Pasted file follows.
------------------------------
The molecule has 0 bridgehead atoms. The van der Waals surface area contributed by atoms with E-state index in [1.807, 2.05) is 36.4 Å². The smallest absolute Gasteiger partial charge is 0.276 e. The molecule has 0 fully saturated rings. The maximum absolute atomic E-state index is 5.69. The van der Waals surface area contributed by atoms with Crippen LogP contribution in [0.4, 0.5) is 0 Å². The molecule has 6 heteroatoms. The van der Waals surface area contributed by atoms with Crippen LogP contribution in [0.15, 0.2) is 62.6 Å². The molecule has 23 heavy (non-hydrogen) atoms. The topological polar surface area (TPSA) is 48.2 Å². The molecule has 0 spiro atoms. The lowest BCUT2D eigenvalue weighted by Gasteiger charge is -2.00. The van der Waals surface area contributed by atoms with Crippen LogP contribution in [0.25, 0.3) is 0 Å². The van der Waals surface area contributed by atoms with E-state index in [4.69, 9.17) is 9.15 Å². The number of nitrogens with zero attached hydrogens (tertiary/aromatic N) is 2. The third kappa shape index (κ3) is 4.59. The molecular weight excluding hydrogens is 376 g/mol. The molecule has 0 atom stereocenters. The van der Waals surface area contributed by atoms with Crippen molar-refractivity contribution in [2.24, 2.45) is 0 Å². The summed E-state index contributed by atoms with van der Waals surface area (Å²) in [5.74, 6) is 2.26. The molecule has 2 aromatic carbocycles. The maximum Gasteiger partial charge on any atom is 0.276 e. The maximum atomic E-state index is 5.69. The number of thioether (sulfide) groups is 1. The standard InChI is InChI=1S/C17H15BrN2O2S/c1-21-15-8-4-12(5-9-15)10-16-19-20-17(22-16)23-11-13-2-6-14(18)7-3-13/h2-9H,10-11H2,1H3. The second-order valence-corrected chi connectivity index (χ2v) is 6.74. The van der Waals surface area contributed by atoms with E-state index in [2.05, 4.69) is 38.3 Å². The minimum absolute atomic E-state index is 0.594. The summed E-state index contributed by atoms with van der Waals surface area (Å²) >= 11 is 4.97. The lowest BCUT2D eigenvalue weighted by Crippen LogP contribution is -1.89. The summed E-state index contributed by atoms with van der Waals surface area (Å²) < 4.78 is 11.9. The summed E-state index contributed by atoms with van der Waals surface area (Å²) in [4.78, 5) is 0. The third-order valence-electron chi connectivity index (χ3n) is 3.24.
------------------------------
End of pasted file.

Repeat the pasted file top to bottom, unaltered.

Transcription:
The molecule has 0 bridgehead atoms. The van der Waals surface area contributed by atoms with E-state index in [1.807, 2.05) is 36.4 Å². The smallest absolute Gasteiger partial charge is 0.276 e. The molecule has 0 fully saturated rings. The maximum absolute atomic E-state index is 5.69. The van der Waals surface area contributed by atoms with Crippen LogP contribution in [0.4, 0.5) is 0 Å². The molecule has 6 heteroatoms. The van der Waals surface area contributed by atoms with Crippen LogP contribution in [0.15, 0.2) is 62.6 Å². The molecule has 23 heavy (non-hydrogen) atoms. The topological polar surface area (TPSA) is 48.2 Å². The molecule has 0 spiro atoms. The lowest BCUT2D eigenvalue weighted by Gasteiger charge is -2.00. The van der Waals surface area contributed by atoms with Crippen LogP contribution in [0.25, 0.3) is 0 Å². The van der Waals surface area contributed by atoms with E-state index in [4.69, 9.17) is 9.15 Å². The number of nitrogens with zero attached hydrogens (tertiary/aromatic N) is 2. The third kappa shape index (κ3) is 4.59. The molecular weight excluding hydrogens is 376 g/mol. The molecule has 0 atom stereocenters. The van der Waals surface area contributed by atoms with Crippen molar-refractivity contribution in [2.24, 2.45) is 0 Å². The summed E-state index contributed by atoms with van der Waals surface area (Å²) in [5.74, 6) is 2.26. The molecule has 2 aromatic carbocycles. The maximum Gasteiger partial charge on any atom is 0.276 e. The maximum atomic E-state index is 5.69. The number of thioether (sulfide) groups is 1. The standard InChI is InChI=1S/C17H15BrN2O2S/c1-21-15-8-4-12(5-9-15)10-16-19-20-17(22-16)23-11-13-2-6-14(18)7-3-13/h2-9H,10-11H2,1H3. The second-order valence-corrected chi connectivity index (χ2v) is 6.74. The van der Waals surface area contributed by atoms with E-state index in [2.05, 4.69) is 38.3 Å². The minimum absolute atomic E-state index is 0.594. The summed E-state index contributed by atoms with van der Waals surface area (Å²) >= 11 is 4.97. The lowest BCUT2D eigenvalue weighted by Crippen LogP contribution is -1.89. The summed E-state index contributed by atoms with van der Waals surface area (Å²) < 4.78 is 11.9. The summed E-state index contributed by atoms with van der Waals surface area (Å²) in [4.78, 5) is 0. The third-order valence-electron chi connectivity index (χ3n) is 3.24.